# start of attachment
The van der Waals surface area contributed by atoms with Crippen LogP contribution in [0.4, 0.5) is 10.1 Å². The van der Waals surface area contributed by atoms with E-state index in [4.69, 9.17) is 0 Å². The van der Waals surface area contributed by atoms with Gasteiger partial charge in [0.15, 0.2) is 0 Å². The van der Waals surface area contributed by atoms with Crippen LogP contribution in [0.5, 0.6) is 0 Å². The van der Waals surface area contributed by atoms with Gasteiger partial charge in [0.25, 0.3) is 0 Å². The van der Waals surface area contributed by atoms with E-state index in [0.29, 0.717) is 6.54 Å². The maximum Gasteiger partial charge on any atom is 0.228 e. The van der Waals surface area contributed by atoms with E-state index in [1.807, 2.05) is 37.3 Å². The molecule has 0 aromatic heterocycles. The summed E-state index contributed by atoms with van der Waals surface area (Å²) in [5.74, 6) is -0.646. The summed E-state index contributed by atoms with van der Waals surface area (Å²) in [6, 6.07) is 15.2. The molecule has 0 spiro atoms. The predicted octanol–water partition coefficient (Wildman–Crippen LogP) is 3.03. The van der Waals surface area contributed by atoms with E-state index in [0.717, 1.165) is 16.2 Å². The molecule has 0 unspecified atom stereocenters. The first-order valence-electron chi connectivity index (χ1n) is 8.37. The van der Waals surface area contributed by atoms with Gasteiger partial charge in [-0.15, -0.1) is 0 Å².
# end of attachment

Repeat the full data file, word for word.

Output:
The van der Waals surface area contributed by atoms with Crippen LogP contribution in [0.4, 0.5) is 10.1 Å². The van der Waals surface area contributed by atoms with E-state index in [4.69, 9.17) is 0 Å². The van der Waals surface area contributed by atoms with Gasteiger partial charge in [0.15, 0.2) is 0 Å². The van der Waals surface area contributed by atoms with Crippen LogP contribution in [0.5, 0.6) is 0 Å². The van der Waals surface area contributed by atoms with Gasteiger partial charge in [0.25, 0.3) is 0 Å². The van der Waals surface area contributed by atoms with E-state index in [0.29, 0.717) is 6.54 Å². The maximum Gasteiger partial charge on any atom is 0.228 e. The van der Waals surface area contributed by atoms with E-state index in [1.807, 2.05) is 37.3 Å². The molecule has 0 aromatic heterocycles. The summed E-state index contributed by atoms with van der Waals surface area (Å²) in [5.74, 6) is -0.646. The summed E-state index contributed by atoms with van der Waals surface area (Å²) in [6, 6.07) is 15.2. The molecule has 0 spiro atoms. The predicted octanol–water partition coefficient (Wildman–Crippen LogP) is 3.03. The van der Waals surface area contributed by atoms with E-state index in [0.717, 1.165) is 16.2 Å². The molecule has 0 unspecified atom stereocenters. The first-order valence-electron chi connectivity index (χ1n) is 8.37. The van der Waals surface area contributed by atoms with Gasteiger partial charge in [-0.15, -0.1) is 0 Å².